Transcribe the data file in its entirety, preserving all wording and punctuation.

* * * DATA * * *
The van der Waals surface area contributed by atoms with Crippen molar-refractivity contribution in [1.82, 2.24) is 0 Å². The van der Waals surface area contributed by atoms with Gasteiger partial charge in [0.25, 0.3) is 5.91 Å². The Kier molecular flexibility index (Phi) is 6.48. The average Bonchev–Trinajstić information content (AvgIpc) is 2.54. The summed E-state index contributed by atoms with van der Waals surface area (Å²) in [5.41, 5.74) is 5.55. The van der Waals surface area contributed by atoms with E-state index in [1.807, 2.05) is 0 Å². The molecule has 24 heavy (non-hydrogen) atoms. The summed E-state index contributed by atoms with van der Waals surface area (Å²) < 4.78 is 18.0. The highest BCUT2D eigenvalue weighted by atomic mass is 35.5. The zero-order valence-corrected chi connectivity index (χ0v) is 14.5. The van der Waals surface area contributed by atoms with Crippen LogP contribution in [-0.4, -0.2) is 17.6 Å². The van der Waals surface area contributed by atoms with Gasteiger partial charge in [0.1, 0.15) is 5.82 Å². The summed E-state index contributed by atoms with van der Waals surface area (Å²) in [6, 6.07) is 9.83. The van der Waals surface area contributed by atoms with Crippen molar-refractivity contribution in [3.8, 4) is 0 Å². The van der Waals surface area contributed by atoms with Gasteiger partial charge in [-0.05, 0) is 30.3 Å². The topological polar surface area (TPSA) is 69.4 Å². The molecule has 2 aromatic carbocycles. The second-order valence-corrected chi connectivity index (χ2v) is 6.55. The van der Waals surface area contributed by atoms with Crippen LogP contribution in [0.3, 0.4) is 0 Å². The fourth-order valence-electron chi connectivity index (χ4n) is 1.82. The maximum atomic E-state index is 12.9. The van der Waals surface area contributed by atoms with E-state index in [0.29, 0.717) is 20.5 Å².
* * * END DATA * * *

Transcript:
The van der Waals surface area contributed by atoms with Crippen molar-refractivity contribution in [1.82, 2.24) is 0 Å². The van der Waals surface area contributed by atoms with Gasteiger partial charge in [0.25, 0.3) is 5.91 Å². The Kier molecular flexibility index (Phi) is 6.48. The average Bonchev–Trinajstić information content (AvgIpc) is 2.54. The summed E-state index contributed by atoms with van der Waals surface area (Å²) in [5.41, 5.74) is 5.55. The van der Waals surface area contributed by atoms with E-state index in [1.807, 2.05) is 0 Å². The molecule has 24 heavy (non-hydrogen) atoms. The summed E-state index contributed by atoms with van der Waals surface area (Å²) < 4.78 is 18.0. The highest BCUT2D eigenvalue weighted by atomic mass is 35.5. The zero-order valence-corrected chi connectivity index (χ0v) is 14.5. The van der Waals surface area contributed by atoms with Crippen LogP contribution in [-0.4, -0.2) is 17.6 Å². The van der Waals surface area contributed by atoms with Gasteiger partial charge in [0.1, 0.15) is 5.82 Å². The summed E-state index contributed by atoms with van der Waals surface area (Å²) in [6, 6.07) is 9.83. The van der Waals surface area contributed by atoms with Crippen molar-refractivity contribution in [3.8, 4) is 0 Å². The van der Waals surface area contributed by atoms with Gasteiger partial charge in [-0.05, 0) is 30.3 Å². The topological polar surface area (TPSA) is 69.4 Å². The molecule has 2 aromatic carbocycles. The second-order valence-corrected chi connectivity index (χ2v) is 6.55. The van der Waals surface area contributed by atoms with Crippen LogP contribution in [0.3, 0.4) is 0 Å². The fourth-order valence-electron chi connectivity index (χ4n) is 1.82. The maximum atomic E-state index is 12.9. The van der Waals surface area contributed by atoms with E-state index in [0.29, 0.717) is 20.5 Å².